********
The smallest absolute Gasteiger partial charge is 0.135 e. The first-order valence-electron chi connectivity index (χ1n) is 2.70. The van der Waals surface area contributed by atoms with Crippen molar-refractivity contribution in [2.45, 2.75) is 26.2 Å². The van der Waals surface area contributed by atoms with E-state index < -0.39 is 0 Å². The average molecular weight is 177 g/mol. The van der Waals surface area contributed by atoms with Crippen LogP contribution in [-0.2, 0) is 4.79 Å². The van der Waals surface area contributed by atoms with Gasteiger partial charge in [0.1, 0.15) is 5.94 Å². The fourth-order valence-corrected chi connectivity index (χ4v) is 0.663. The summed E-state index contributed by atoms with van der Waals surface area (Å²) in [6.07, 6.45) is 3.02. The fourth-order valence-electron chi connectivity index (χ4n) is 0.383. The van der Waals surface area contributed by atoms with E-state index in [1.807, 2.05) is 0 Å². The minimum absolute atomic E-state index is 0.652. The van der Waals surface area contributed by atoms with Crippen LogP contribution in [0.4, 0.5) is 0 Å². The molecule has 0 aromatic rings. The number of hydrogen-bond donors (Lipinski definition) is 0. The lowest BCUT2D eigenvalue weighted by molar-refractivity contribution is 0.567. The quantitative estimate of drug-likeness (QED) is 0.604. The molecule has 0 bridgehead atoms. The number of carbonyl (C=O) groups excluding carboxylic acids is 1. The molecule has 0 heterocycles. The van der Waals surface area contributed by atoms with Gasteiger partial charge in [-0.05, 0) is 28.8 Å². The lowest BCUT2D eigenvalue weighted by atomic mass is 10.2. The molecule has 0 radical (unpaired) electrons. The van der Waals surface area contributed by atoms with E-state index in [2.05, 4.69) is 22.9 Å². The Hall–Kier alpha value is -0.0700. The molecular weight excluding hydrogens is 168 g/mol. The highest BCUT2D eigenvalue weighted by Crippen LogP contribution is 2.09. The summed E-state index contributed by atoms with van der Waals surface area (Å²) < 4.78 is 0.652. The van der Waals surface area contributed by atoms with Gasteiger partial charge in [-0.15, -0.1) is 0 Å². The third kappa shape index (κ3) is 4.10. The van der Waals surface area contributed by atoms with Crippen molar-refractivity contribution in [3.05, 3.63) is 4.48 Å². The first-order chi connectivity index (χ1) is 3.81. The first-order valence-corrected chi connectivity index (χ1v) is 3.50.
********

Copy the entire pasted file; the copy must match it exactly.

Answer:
The smallest absolute Gasteiger partial charge is 0.135 e. The first-order valence-electron chi connectivity index (χ1n) is 2.70. The van der Waals surface area contributed by atoms with Crippen molar-refractivity contribution in [2.45, 2.75) is 26.2 Å². The van der Waals surface area contributed by atoms with E-state index < -0.39 is 0 Å². The average molecular weight is 177 g/mol. The van der Waals surface area contributed by atoms with Crippen LogP contribution in [-0.2, 0) is 4.79 Å². The van der Waals surface area contributed by atoms with Gasteiger partial charge in [0.1, 0.15) is 5.94 Å². The fourth-order valence-corrected chi connectivity index (χ4v) is 0.663. The summed E-state index contributed by atoms with van der Waals surface area (Å²) in [6.07, 6.45) is 3.02. The fourth-order valence-electron chi connectivity index (χ4n) is 0.383. The van der Waals surface area contributed by atoms with E-state index in [1.807, 2.05) is 0 Å². The minimum absolute atomic E-state index is 0.652. The van der Waals surface area contributed by atoms with Crippen LogP contribution in [0.4, 0.5) is 0 Å². The molecule has 0 aromatic rings. The number of hydrogen-bond donors (Lipinski definition) is 0. The lowest BCUT2D eigenvalue weighted by molar-refractivity contribution is 0.567. The quantitative estimate of drug-likeness (QED) is 0.604. The molecule has 0 bridgehead atoms. The number of carbonyl (C=O) groups excluding carboxylic acids is 1. The molecule has 0 heterocycles. The van der Waals surface area contributed by atoms with Gasteiger partial charge in [-0.05, 0) is 28.8 Å². The lowest BCUT2D eigenvalue weighted by atomic mass is 10.2. The molecule has 0 radical (unpaired) electrons. The van der Waals surface area contributed by atoms with E-state index in [2.05, 4.69) is 22.9 Å². The Hall–Kier alpha value is -0.0700. The molecular weight excluding hydrogens is 168 g/mol. The highest BCUT2D eigenvalue weighted by Crippen LogP contribution is 2.09. The summed E-state index contributed by atoms with van der Waals surface area (Å²) < 4.78 is 0.652. The van der Waals surface area contributed by atoms with Gasteiger partial charge in [-0.15, -0.1) is 0 Å². The third kappa shape index (κ3) is 4.10. The van der Waals surface area contributed by atoms with Crippen molar-refractivity contribution in [3.05, 3.63) is 4.48 Å². The first-order chi connectivity index (χ1) is 3.81. The first-order valence-corrected chi connectivity index (χ1v) is 3.50.